Bipartisan barbarity

Australian politics 100th day of protest on Nauru Liz Walsh 27 June 2016 For many years, Australian television crews have been denied access to the detention camp on Nauru. That’s the way the Australian government wants to keep its political prisoners: faceless and shrouded in secrecy. Since 2014, Nauru has charged a […]

via Bipartisan barbarity – BY RED FLAG — winstonclose

RESPECT THE RULE OF LAW AND INTERNATIONAL LAW?

THE REFUGEE CONVENTION

Seeking asylum for protection from persecution is legal.

The United Nations 1951 Convention relating to the Status of Refugees (The Refugee Convention) was drafted in response to the many thousands of displaced people in Europe after the Second World War (1939-1945).

Under the Refugee Convention a refugee is a person who is:

  • outside their own country and
  • has a well-founded fear of being persecuted due to his/ her race, religion, nationality, member of a particular social group or political opinion, and is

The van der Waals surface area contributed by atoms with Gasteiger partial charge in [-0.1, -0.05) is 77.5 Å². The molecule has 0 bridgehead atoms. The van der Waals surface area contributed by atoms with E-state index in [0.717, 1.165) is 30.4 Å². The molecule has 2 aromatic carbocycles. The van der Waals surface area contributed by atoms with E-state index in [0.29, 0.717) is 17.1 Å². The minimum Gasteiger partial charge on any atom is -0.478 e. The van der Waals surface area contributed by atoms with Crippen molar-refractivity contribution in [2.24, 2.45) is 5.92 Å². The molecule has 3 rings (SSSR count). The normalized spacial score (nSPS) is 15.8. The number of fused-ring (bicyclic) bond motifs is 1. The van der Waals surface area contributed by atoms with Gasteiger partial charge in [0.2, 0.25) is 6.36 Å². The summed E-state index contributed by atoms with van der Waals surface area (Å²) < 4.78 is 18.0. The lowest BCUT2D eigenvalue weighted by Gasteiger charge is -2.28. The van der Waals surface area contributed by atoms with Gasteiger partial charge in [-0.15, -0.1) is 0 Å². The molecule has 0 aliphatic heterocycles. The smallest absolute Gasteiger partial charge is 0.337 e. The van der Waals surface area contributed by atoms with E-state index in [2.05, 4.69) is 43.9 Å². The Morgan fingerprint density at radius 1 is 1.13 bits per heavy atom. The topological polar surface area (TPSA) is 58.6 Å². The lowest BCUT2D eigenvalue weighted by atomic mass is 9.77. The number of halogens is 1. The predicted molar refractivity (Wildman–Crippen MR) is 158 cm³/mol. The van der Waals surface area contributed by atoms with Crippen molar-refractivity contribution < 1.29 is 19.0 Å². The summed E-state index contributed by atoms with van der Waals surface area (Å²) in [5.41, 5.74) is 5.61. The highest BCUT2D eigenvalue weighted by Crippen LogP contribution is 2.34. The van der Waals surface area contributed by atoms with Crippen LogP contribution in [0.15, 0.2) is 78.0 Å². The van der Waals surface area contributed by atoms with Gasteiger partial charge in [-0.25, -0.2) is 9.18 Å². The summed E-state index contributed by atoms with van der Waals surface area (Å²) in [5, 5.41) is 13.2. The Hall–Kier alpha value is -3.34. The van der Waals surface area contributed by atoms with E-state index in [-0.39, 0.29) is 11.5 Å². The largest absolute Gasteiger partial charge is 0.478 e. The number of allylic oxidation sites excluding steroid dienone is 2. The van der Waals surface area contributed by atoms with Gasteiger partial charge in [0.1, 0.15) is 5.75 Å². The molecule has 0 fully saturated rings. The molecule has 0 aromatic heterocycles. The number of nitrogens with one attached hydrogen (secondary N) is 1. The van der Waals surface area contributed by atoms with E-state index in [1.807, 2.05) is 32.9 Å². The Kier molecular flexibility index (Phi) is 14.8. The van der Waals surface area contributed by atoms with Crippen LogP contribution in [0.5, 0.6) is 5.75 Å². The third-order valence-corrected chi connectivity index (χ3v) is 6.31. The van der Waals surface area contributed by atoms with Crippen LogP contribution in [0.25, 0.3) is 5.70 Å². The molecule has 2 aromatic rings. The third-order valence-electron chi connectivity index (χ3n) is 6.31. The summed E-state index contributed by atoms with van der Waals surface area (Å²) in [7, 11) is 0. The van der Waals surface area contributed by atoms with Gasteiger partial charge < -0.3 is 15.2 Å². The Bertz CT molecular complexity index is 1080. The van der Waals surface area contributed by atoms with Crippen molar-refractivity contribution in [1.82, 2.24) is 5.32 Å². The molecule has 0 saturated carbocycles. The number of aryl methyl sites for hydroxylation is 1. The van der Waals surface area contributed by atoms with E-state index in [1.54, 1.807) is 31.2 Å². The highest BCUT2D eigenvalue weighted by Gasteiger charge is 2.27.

• unable or unwilling to return.

Many countries, including Australia, have signed and ratified (legally implemented) the Refugee Convention. This means that countries are obliged to help individuals who are dislocated from their home country because of the threat of persecution.

By signing the Refugee Convention each country shows their intention to implement the legislation and policy that is required in order to support the refugee protection process. In Australia the law is implemented through the Migration Act 1958 (Cth).

Countries that are not signatories to the Refugee Convention have no international obligation to accept people seeking asylum, although many still do.

Julian Burnside

 

 

 

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